LOUISVILLE, Ky.– Sixteen seconds left. UCLA’s Bryce Alford gets the ball on the baseline. He’s being chased by SMU’s Nic Moore. Alford moves to his left, along the three point arc. He moves around a screen, losing Moore, and squares up to the basket. To his back, the UCLA fans that traveled to Louisville, Ky, hoping see their 11th seeded Bruins defeat the sixth seed Mustangs.
SMU’s Markus Kennedy is barreling towards Alford, the 20-year old guard already hit eight threes for the Bruins and Kennedy desperately wants to prevent another. Thirteen seconds left.
Kennedy closed out well and Alford has to lean back, he elevates and shoots a long, fade away three. Twelve seconds left.
The shot looks to be off the mark and as the ball approaches the rim, SMU senior Yanick Moreira reaches up, tips the ball away from the basket, and fights for the rebound. A whistle blows. Goaltending.
The team of officials huddle around the video board. Three points. UCLA takes a 60-59 lead over SMU.
SMU senior Ryan Manuel brings the ball up the court. He moves to his left, dishes right, finds Moore coming off a Markus Kennedy screen. Five seconds left.
Moore’s three hits the front of the rim, Kevon Looney secures the rebound for UCLA, but SMU’s Sterling Brown knocks it away. The ball bounces back to Moore. Two seconds left.
Moore fires again. When the ball leave his hand, he knows its off the mark. He leans to the left and bounces on his leg- willing the ball to fall in. But it doesn’t. It hits the front of the rim and falls to the floor. Zero seconds left.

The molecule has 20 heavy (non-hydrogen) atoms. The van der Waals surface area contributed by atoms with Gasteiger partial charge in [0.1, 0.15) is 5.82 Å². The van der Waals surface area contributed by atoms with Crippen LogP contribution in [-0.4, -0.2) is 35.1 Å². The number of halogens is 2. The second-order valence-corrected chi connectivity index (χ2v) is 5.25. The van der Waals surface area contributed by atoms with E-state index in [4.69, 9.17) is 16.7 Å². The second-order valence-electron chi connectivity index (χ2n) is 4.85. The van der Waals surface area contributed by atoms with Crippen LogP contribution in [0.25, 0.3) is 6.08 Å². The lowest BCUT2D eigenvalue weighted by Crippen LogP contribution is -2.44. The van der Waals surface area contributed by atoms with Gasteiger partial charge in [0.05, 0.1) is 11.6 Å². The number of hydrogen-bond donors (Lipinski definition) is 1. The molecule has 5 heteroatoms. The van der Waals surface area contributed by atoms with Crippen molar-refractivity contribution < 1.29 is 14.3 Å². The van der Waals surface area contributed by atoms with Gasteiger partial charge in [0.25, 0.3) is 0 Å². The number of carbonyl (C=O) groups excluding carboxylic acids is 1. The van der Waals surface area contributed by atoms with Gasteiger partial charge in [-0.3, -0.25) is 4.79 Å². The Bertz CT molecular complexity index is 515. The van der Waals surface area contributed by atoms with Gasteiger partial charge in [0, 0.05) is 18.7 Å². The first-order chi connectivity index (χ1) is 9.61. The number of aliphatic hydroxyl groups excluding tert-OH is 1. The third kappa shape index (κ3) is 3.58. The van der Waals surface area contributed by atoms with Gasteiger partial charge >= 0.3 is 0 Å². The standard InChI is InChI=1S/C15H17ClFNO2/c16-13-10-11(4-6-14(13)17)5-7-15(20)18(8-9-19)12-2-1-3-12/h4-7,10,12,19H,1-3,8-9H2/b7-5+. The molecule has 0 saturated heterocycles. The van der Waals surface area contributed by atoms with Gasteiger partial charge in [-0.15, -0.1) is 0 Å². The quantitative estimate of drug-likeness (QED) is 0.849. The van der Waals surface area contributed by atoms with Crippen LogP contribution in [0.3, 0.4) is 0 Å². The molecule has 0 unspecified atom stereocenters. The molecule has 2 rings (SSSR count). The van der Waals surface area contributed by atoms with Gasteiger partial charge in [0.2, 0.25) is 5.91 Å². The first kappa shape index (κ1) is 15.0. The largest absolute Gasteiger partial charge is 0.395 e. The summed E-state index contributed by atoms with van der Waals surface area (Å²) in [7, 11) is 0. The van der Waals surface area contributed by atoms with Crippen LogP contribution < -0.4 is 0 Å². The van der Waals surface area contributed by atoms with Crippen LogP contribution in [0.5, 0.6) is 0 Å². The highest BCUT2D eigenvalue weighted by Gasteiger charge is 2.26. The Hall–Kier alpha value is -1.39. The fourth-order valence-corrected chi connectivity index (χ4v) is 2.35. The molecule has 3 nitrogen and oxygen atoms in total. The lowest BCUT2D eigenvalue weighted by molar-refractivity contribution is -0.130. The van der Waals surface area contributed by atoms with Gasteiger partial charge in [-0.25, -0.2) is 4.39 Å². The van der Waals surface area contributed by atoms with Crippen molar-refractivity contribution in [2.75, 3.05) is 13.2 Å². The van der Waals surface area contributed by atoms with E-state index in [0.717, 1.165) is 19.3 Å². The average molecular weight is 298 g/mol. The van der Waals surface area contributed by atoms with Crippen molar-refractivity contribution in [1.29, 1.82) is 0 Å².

Moore claps his hands together in frustration. Kennedy collapses under the basket. Moriera puts his jersey over his face and walks off the court. Brown turns away, tugs at his jersey, and yells. From the bench, senior Cannen Cunningham drapes a towel over his face and Ben Moore stares at the court, mouth agape, eyes blank, unable or unwilling to process what just happened.
SMU’s first appearance in the NCAA Tournament since 1993 was done. Their dance, just as quickly as it had begun, was over.
“It’s all my fault,” Yanick says. “I should have let the ball hit the rim. I take the blame on myself. I shouldn’t have made that mistake. As a senior” — his voice cracks— “you can’t make those mistakes at the end of the game.”
For a play to result in a goaltend, the ball must be “on its downward flight” and have “the possibility, while in flight, of entering the basket.” However, goaltending is not a reviewable play. When the officials went to the scorers table, they decided whether Alford made a two or a three-point shot.
Alford, a sophomore from Albuquerque, NM., led the Bruins with 27 points. Every shot he made, was three. And to him, goaltending was the right call.
“I had a pretty good look at it because I shot it,” Bryce Alford says. “From my angle, I saw [Looney] and another player going after it, and I was confused because he went up and grabbed it on its way to the rim. I don’t know if it would have gone in or not, but he definitely grabbed it on the way.”
Thursday saw SMU get off to another slow star, and UCLA took a 34-30 lead into the second half. However, after a stagnant start to the second half, SMU put together a 19-0 run to take a nine point lead with 4:34 left in the game. The Bruins responded with a 16-4 run to close out the game.
It was a tough game. It was a battle. Both teams had control of the game at one point and both surrendered that control too. However, this game will be remembered for the goaltending call- whether it was right or wrong.
“That’s kinda heartbreaking.” SMU head coach Larry Brown says. “It’s not crying over spilled milk, but why would you have all these TV people here and take five seconds to review a goaltending? It might have been goaltending. It probably was. But we’ve got all these cameras. It happened so fast. I never saw a game end like that.”